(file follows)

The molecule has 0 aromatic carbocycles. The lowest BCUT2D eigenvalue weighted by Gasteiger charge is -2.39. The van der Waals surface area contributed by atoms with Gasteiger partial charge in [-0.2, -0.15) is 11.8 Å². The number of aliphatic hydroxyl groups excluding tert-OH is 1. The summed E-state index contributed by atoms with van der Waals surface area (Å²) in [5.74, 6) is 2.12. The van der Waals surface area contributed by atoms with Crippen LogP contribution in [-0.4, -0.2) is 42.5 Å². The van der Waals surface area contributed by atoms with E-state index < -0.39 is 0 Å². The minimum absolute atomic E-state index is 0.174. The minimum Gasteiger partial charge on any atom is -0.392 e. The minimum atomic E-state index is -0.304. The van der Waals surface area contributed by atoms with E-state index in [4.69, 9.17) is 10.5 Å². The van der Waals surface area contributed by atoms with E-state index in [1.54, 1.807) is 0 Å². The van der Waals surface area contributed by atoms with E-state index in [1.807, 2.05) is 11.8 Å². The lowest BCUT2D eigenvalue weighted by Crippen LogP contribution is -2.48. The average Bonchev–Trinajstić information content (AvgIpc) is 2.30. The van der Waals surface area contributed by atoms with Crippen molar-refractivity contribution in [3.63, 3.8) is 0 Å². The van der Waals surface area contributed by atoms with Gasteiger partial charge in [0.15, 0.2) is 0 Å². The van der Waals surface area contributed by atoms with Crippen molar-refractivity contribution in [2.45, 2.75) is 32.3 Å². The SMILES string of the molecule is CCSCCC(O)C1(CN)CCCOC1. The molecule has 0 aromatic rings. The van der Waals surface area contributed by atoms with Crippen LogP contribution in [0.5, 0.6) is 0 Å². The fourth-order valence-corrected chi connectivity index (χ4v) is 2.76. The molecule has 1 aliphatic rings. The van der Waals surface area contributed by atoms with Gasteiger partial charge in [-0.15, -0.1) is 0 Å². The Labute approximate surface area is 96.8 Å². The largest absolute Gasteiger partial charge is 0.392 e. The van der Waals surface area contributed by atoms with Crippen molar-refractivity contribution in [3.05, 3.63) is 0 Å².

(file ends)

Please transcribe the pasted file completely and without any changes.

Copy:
The molecule has 0 aromatic carbocycles. The lowest BCUT2D eigenvalue weighted by Gasteiger charge is -2.39. The van der Waals surface area contributed by atoms with Gasteiger partial charge in [-0.2, -0.15) is 11.8 Å². The number of aliphatic hydroxyl groups excluding tert-OH is 1. The summed E-state index contributed by atoms with van der Waals surface area (Å²) in [5.74, 6) is 2.12. The van der Waals surface area contributed by atoms with Crippen LogP contribution in [-0.4, -0.2) is 42.5 Å². The van der Waals surface area contributed by atoms with E-state index < -0.39 is 0 Å². The minimum absolute atomic E-state index is 0.174. The minimum Gasteiger partial charge on any atom is -0.392 e. The minimum atomic E-state index is -0.304. The van der Waals surface area contributed by atoms with E-state index in [4.69, 9.17) is 10.5 Å². The van der Waals surface area contributed by atoms with E-state index in [1.54, 1.807) is 0 Å². The van der Waals surface area contributed by atoms with E-state index in [1.807, 2.05) is 11.8 Å². The lowest BCUT2D eigenvalue weighted by Crippen LogP contribution is -2.48. The average Bonchev–Trinajstić information content (AvgIpc) is 2.30. The van der Waals surface area contributed by atoms with Crippen molar-refractivity contribution in [3.63, 3.8) is 0 Å². The van der Waals surface area contributed by atoms with Gasteiger partial charge in [0.15, 0.2) is 0 Å². The van der Waals surface area contributed by atoms with Crippen molar-refractivity contribution in [2.45, 2.75) is 32.3 Å². The SMILES string of the molecule is CCSCCC(O)C1(CN)CCCOC1. The molecule has 0 aromatic rings. The van der Waals surface area contributed by atoms with Crippen LogP contribution in [0.5, 0.6) is 0 Å². The fourth-order valence-corrected chi connectivity index (χ4v) is 2.76. The molecule has 1 aliphatic rings. The van der Waals surface area contributed by atoms with Gasteiger partial charge in [-0.15, -0.1) is 0 Å². The Labute approximate surface area is 96.8 Å². The largest absolute Gasteiger partial charge is 0.392 e. The van der Waals surface area contributed by atoms with Crippen molar-refractivity contribution in [3.05, 3.63) is 0 Å².